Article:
Under a newly enacted state law, Indiana political subdivisions are required to report cybersecurity incidents to the Indiana Office of Technology
Each political subdivision must designate a primary reporting contact prior to Sept. 1, 2021 (and each year following before Sept. 1)
Indiana political subdivisions should understand what constitutes a cybersecurity incident and be prepared to report and address such incidents
During the 2021 legislative session, the Indiana General Assembly adopted HEA 1169, the Cyber Incident Reporting Law, which empowers the Indiana Office of Technology (IOT) to coordinate warning and preparation efforts to avoid and combat cybersecurity threats.
Pursuant to the Cyber Incident Reporting Law, Indiana political subdivisions – which the law solely applies to –will now need to comply with reporting requirements in the event a cybersecurity incident occurs. Within 48 hours of occurrence, the incident must be reported to the IOT so that it may warn other units, study the incident and better prepare systems against future incidents. There are permitted delays in reporting, under the law, to avoid violations of federal privacy law and disruption of an ongoing law enforcement investigation. It is important to note that this law does not change Indiana’s data breach notification law for breaches of consumer personal information in the non-political context.
A cybersecurity incident occurs when an information technology system is subject to an event which has or may imperil the system’s functionality, integrity, or the security of information stored, transmitted or processed by that system. Events where a violation of a unit’s policies on acceptable use and security have occurred and events which cause a risk to public health and safety are also incidents that must be reported. The law provides for the use of best professional judgment in determining if an occurrence is suspicious or malicious so as to constitute a cybersecurity incident.
Subdivisions required to report include, counties, cities, towns, townships, school corporations, library districts, fire protection districts, airport and hospital authorities, special taxing and service districts, building authorities, public transportation corporations, and any other political subdivision that can sue or be sued.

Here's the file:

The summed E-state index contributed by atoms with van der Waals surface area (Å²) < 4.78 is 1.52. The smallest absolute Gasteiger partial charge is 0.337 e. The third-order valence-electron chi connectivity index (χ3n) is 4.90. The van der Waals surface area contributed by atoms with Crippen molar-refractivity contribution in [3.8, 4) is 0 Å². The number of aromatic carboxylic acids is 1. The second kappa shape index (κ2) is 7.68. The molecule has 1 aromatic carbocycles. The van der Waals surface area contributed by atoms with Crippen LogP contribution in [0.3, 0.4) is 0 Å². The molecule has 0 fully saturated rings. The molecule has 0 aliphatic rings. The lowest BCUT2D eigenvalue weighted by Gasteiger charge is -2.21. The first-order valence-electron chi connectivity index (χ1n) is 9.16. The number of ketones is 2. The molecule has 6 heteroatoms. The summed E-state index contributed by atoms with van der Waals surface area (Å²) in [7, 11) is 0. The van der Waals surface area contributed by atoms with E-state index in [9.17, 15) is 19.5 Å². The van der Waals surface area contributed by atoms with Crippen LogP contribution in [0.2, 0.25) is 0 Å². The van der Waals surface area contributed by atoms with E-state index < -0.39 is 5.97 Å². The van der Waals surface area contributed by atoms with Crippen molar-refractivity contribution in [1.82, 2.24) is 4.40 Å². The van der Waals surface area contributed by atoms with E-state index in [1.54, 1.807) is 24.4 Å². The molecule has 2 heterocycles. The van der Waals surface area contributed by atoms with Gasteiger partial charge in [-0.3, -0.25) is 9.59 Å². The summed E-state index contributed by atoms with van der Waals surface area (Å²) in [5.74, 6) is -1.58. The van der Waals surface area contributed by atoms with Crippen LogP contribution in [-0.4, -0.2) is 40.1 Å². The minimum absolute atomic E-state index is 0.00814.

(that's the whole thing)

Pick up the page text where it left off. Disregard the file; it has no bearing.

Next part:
If the information systems operated by an Indiana political subdivision experience cybersecurity incidents such as a ransomware attack, a distributed denial of service attack, hacking resulting in a change to a website, compromise of email service security or email scams, or exploitation of known or previously unknown vulnerabilities in the subdivision’s information technology systems and software then a report should be made of such incidents to the IOT.
Additional methods of attacking IT infrastructure may be added to the reporting requirements by the state’s Chief Information Officer over time according to the law. In the event of an incident involving a political subdivision’s information technology systems, those potentially impacted should consider reviewing the IOT’s website should be reviewed and should also consider consulting with counsel regarding their obligation to report. Reports can be made directly to the IOT.
HEA 1169 also requires that each subdivision provide the Office of Technology with the name and contact information of a person who is authorized to act as the primary reporting contact to the IOT prior to Sept. 1, 2021 and each year following before Sept. 1.
For more information please contact the Barnes & Thornburg attorney with whom you work or Dustin Meeks at 317-231-6427 or firstname.lastname@example.org, or Jacob German at 317-231-7538 or email@example.com.
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